If properly implemented, the recent reform of the Turkish constitution will indeed make Turkey a more democratic country according to European Union (EU) standards. EU officials have praised the new constitutional amendments as they provide for more extensive protection for human rights, greater guarantees for Turkish labor, tighter civilian control of the military, and a reformed judicial system — all of which is key for Turkey to move forward with the EU accession process. This shall not lead us to hastily conclude, however, that Turkey is automatically closer to the goal of EU membership as a result of the September 12 referendum on constitutional reform, or that the bitter campaign leading up to the vote can be easily summarized as a contest between the supporters of democracy and European integration on the one hand and their opponents on the other
Turkey-EU relations are at one of the lowest points in years as evidenced not only by the sluggish pace of negotiations (only one negotiating chapter was opened during the “pro-Turkey” Spanish presidency of the EU in the first half of 2010), but also, and perhaps more critically, by the growing mutual estrangement among both the political elites and the public in EU member states and Turkey. The European Commission has described the last reform initiative as “a step in the right direction”, expressing essentially a technical opinion. But were democratization and European integration the main drivers for reform? The recent constitutional initiative was hardly triggered by demands coming directly from the European Commission. The political dynamics surrounding the last referendum on the contrary confirmed that, over the years, Turkey’s democratization and Europeanization processes have become less and less the product of a deliberate effort coherently pursued by Turkish elites than the uncertain outcome of what is primarily a struggle for power between actors representing different segments of the Turkish state and society.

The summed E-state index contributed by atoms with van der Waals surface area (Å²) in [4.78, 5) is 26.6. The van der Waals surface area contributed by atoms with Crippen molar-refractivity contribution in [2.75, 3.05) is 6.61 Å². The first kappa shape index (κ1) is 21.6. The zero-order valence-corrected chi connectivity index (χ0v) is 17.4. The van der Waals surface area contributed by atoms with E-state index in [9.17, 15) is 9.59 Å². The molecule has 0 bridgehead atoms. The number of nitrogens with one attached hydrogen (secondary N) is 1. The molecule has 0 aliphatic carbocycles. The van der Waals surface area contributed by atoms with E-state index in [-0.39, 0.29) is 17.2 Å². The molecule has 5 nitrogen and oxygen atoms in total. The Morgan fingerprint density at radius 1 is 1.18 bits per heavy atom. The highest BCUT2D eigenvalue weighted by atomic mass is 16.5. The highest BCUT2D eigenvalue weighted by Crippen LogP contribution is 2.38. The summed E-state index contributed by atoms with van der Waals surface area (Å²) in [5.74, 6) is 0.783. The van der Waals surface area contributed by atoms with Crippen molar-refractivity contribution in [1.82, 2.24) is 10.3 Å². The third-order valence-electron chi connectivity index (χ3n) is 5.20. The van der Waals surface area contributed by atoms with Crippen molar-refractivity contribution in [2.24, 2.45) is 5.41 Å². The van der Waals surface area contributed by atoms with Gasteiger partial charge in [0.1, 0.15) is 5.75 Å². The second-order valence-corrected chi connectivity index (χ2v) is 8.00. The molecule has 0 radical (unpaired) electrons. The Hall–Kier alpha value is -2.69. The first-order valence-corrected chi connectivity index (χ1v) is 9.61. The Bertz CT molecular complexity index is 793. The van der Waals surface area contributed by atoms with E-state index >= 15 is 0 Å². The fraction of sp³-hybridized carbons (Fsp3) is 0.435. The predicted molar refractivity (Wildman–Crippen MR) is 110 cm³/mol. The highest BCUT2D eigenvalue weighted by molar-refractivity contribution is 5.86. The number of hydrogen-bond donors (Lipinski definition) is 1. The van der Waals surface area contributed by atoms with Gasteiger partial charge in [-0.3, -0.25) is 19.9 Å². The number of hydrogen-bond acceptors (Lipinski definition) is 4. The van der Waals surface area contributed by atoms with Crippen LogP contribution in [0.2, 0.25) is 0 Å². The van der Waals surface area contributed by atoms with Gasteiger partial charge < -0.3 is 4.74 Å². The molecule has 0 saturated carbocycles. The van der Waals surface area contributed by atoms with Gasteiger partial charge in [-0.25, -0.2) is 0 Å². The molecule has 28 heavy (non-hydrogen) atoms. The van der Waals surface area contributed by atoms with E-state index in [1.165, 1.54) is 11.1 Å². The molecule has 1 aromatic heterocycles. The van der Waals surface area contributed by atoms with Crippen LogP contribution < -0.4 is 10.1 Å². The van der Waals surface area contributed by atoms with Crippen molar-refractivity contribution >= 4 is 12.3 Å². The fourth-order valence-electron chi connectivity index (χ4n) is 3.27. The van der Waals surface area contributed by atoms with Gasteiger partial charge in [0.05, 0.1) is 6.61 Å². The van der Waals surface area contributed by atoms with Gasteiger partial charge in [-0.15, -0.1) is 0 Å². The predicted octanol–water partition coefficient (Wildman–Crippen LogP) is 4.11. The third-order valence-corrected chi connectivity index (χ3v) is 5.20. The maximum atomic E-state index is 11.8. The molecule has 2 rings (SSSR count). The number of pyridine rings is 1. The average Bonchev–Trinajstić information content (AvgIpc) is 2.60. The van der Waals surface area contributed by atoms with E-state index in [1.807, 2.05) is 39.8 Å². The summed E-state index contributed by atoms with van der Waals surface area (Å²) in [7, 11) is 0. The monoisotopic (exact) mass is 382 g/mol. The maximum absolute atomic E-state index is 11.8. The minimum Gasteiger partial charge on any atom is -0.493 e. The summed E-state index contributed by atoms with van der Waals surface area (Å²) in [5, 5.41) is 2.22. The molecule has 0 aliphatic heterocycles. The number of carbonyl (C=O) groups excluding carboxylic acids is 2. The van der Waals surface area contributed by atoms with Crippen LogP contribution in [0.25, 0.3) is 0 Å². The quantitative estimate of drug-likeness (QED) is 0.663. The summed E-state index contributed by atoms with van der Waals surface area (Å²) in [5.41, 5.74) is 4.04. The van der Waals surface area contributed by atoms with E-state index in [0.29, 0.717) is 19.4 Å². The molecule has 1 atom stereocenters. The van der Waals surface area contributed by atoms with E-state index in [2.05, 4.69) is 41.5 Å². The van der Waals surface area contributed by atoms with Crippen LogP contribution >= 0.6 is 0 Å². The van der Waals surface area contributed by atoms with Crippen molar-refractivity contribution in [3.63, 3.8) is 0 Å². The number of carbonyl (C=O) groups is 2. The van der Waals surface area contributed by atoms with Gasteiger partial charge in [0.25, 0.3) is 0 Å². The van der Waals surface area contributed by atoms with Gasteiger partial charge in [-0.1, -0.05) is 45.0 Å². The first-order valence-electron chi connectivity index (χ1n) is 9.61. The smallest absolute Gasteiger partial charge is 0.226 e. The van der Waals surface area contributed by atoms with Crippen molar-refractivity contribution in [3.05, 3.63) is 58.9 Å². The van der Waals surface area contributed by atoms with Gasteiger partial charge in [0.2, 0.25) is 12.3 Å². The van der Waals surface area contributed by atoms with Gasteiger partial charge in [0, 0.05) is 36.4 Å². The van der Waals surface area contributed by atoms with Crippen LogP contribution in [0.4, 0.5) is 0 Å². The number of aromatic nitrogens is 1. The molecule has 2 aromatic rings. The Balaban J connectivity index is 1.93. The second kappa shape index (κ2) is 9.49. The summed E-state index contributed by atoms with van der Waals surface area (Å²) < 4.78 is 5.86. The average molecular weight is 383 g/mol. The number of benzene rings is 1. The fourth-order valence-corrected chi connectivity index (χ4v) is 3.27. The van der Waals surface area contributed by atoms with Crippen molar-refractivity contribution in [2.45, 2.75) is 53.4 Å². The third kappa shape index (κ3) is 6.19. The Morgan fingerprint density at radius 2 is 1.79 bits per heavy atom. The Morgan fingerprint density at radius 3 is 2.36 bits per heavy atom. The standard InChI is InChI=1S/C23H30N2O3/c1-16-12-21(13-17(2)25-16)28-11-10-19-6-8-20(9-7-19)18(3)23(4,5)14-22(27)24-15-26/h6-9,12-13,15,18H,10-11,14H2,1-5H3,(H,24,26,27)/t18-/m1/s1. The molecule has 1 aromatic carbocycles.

A democratic Turkey as a full member of the EU remains a possibility in the medium-to-long term, but one that seems to increasingly depend on a combination of favorable developments — a renewed interest in the EU in Turkey and vice versa, a constructive engagement between the government and opposition parties on the future reform agenda, as well as a sustainable solution to the Kurdish issue — which at the moment look far from likely.
The French might have been presumptuous, or a bit too clever, in seeing Trump only as an opportunity. It comes with a cost. The cost being the division of Europe... [Trump's] clear favoritism [for nationalist-led countries like Poland, Hungary, and Italy can exacerbate divisions within Europe]... Macron wants to be a strong leader that Trump disagrees with but respects for being strong.